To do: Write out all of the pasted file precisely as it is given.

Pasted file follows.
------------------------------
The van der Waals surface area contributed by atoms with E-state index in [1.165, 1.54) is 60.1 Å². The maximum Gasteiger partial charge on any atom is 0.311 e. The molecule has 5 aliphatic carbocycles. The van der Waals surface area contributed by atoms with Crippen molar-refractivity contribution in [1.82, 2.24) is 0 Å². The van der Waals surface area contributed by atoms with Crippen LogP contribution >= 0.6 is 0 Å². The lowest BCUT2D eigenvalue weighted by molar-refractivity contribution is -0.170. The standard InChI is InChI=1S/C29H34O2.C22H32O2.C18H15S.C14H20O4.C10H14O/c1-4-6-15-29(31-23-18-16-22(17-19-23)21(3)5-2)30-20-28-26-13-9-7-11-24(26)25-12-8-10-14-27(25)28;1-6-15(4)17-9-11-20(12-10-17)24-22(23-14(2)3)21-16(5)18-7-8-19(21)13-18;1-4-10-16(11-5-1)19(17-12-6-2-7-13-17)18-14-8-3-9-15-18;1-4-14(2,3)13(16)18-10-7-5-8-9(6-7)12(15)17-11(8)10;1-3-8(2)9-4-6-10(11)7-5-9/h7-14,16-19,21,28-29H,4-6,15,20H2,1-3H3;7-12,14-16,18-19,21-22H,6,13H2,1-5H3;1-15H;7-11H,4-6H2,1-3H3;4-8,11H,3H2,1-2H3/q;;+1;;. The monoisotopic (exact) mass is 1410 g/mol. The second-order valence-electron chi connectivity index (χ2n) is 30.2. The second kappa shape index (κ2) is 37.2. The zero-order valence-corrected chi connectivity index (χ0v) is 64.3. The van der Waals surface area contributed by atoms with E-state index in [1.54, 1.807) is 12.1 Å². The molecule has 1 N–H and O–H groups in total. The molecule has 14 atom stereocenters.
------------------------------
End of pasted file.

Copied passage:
The van der Waals surface area contributed by atoms with E-state index in [1.165, 1.54) is 60.1 Å². The maximum Gasteiger partial charge on any atom is 0.311 e. The molecule has 5 aliphatic carbocycles. The van der Waals surface area contributed by atoms with Crippen molar-refractivity contribution in [1.82, 2.24) is 0 Å². The van der Waals surface area contributed by atoms with Crippen LogP contribution >= 0.6 is 0 Å². The lowest BCUT2D eigenvalue weighted by molar-refractivity contribution is -0.170. The standard InChI is InChI=1S/C29H34O2.C22H32O2.C18H15S.C14H20O4.C10H14O/c1-4-6-15-29(31-23-18-16-22(17-19-23)21(3)5-2)30-20-28-26-13-9-7-11-24(26)25-12-8-10-14-27(25)28;1-6-15(4)17-9-11-20(12-10-17)24-22(23-14(2)3)21-16(5)18-7-8-19(21)13-18;1-4-10-16(11-5-1)19(17-12-6-2-7-13-17)18-14-8-3-9-15-18;1-4-14(2,3)13(16)18-10-7-5-8-9(6-7)12(15)17-11(8)10;1-3-8(2)9-4-6-10(11)7-5-9/h7-14,16-19,21,28-29H,4-6,15,20H2,1-3H3;7-12,14-16,18-19,21-22H,6,13H2,1-5H3;1-15H;7-11H,4-6H2,1-3H3;4-8,11H,3H2,1-2H3/q;;+1;;. The monoisotopic (exact) mass is 1410 g/mol. The second-order valence-electron chi connectivity index (χ2n) is 30.2. The second kappa shape index (κ2) is 37.2. The zero-order valence-corrected chi connectivity index (χ0v) is 64.3. The van der Waals surface area contributed by atoms with E-state index in [1.54, 1.807) is 12.1 Å². The molecule has 1 N–H and O–H groups in total. The molecule has 14 atom stereocenters.